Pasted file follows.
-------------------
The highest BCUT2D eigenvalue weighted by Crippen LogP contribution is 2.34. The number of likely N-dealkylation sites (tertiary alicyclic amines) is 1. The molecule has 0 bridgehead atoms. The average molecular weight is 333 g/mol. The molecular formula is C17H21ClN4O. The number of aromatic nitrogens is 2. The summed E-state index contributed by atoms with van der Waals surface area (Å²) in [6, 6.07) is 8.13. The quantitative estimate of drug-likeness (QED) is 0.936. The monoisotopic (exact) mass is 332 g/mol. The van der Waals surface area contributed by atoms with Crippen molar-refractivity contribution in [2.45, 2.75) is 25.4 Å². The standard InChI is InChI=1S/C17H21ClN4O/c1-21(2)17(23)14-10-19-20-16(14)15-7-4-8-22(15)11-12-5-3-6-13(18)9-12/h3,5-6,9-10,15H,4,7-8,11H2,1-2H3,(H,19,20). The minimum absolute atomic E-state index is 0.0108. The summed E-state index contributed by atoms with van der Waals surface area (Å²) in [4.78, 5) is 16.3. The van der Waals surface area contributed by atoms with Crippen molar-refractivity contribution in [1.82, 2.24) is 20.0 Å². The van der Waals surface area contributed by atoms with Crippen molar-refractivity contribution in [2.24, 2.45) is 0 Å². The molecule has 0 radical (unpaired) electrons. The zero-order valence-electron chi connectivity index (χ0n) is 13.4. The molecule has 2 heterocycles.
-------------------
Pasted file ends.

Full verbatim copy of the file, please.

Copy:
The highest BCUT2D eigenvalue weighted by Crippen LogP contribution is 2.34. The number of likely N-dealkylation sites (tertiary alicyclic amines) is 1. The molecule has 0 bridgehead atoms. The average molecular weight is 333 g/mol. The molecular formula is C17H21ClN4O. The number of aromatic nitrogens is 2. The summed E-state index contributed by atoms with van der Waals surface area (Å²) in [6, 6.07) is 8.13. The quantitative estimate of drug-likeness (QED) is 0.936. The monoisotopic (exact) mass is 332 g/mol. The van der Waals surface area contributed by atoms with Crippen molar-refractivity contribution in [2.45, 2.75) is 25.4 Å². The standard InChI is InChI=1S/C17H21ClN4O/c1-21(2)17(23)14-10-19-20-16(14)15-7-4-8-22(15)11-12-5-3-6-13(18)9-12/h3,5-6,9-10,15H,4,7-8,11H2,1-2H3,(H,19,20). The minimum absolute atomic E-state index is 0.0108. The summed E-state index contributed by atoms with van der Waals surface area (Å²) in [4.78, 5) is 16.3. The van der Waals surface area contributed by atoms with Crippen molar-refractivity contribution in [1.82, 2.24) is 20.0 Å². The van der Waals surface area contributed by atoms with Crippen molar-refractivity contribution in [2.24, 2.45) is 0 Å². The molecule has 0 radical (unpaired) electrons. The zero-order valence-electron chi connectivity index (χ0n) is 13.4. The molecule has 2 heterocycles.